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More Online Video Ads, Please!

Well, perhaps viewers of online video aren’t that enthusiastic about being forced to sit through another 15 seconds or so of ads, but a FreeWheel report suggests that tolerance remains high for additional marketing placements. (It goes without saying that FreeWheel has a vested interest in showing more ads, but they don’t want to drive away consumers either.) “It’s all about striking the right balance, and our customers continue to play with all the levers in order to be sure they offer the ideal spot load,” JoAnna Foyle Abel, FreeWheel’s VP of marketing tells Adweek’s Anthony Crupi. “The trick is to monetize your content without disastrously eroding the viewer experience.” Read more.

Google’s Agile Creativity

On Ad Age, Rupal Parekh covers Google’s Agile Creativity “playbook” initiative led by former Enfatico boss Torrence Boone and intended to engage the creative side of the agency house.  Parekh writes, “Google’s laser-focus on targeting creative agencies signals a directional change compared to Google’s historical focus on the agency side, which earlier was with search shops and media agencies.  Of course, another goal would be to help promote Google technology and products being baked into agencies’ creative process for brands. But the way Google tells it, the new Agile Creativity platform was a result of agencies tasking Google to do more than merely talk about their products and provide bigger insights into technology that would lead to better work for clients.”  Read more.

Sell-Side RTB

Publishers have plenty to think about as they weigh their RTB options. Evolve Media’s Mike Dodge lays it all out in a column on ClickZ, pointing to some key upsides such as this one about price floors: “Few, if any, sales will transact at the high price points, but you’ll be able to see what advertisers are bidding at what price on your inventory.” Key takeaway: It takes time and testing to get it right. Read more.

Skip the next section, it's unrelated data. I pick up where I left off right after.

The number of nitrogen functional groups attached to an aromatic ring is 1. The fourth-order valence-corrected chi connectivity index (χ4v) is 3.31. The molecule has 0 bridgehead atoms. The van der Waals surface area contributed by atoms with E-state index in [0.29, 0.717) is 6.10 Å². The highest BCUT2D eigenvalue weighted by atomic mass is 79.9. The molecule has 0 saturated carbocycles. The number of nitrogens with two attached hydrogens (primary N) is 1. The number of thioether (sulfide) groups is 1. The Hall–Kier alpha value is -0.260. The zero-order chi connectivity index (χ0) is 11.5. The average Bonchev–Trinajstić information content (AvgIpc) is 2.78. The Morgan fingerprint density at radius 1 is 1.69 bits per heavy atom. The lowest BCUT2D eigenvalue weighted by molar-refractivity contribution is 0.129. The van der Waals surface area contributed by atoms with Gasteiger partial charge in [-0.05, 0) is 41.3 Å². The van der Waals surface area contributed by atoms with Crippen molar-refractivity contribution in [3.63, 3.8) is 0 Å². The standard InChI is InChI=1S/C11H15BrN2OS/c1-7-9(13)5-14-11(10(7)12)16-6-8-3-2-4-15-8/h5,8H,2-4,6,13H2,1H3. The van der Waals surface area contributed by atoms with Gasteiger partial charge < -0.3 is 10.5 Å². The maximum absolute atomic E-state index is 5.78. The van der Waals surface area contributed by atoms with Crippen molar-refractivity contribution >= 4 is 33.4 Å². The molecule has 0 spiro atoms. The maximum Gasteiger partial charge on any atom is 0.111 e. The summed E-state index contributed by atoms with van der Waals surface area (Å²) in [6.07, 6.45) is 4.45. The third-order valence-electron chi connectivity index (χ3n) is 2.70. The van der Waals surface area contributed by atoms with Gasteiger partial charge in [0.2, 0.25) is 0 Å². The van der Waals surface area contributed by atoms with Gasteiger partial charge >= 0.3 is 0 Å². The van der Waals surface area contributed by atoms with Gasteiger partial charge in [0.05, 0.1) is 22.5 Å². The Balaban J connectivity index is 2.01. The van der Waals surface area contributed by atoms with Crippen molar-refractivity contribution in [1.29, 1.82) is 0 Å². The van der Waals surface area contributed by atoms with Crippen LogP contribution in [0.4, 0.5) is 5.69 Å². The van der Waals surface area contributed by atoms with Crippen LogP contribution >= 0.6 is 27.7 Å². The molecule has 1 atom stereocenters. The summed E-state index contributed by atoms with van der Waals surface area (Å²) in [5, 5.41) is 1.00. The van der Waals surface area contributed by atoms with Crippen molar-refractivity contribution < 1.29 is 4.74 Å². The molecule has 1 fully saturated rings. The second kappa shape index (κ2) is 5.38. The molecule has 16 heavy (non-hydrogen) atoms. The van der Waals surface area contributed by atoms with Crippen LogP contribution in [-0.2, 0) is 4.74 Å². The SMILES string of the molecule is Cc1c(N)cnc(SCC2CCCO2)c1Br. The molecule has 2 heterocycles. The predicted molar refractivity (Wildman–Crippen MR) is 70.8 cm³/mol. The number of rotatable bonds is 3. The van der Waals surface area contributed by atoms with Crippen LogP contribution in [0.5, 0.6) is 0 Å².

The Mobile Bellwether

It’s pretty big. Publicly-traded bellwether mobile ad network Millennial Media announced its earnings at it beat expecations. The WSJ summarizes, “The company now sees full-year revenue of $176 million to $179 million, up from its prior view of $173 million to $176 million. For the third quarter, Millennial Media projected revenue between $43.5 million and $45 million, bracketing the $44 million average estimate from analysts polled by Thomson Reuters.”  Read more.  And, read the company release in which CEO Paul Palmieri says: “We now have over 35,000 enabled apps on our mobile advertising platform, which we believe underscores the compelling value proposition we bring to our developer partners. (…) With our large and growing data asset, along with a targeted approach that harnesses the unique capabilities of mobile devices, we continue to power the app economy, both domestically and increasingly into new international markets.”

But Wait. There’s More!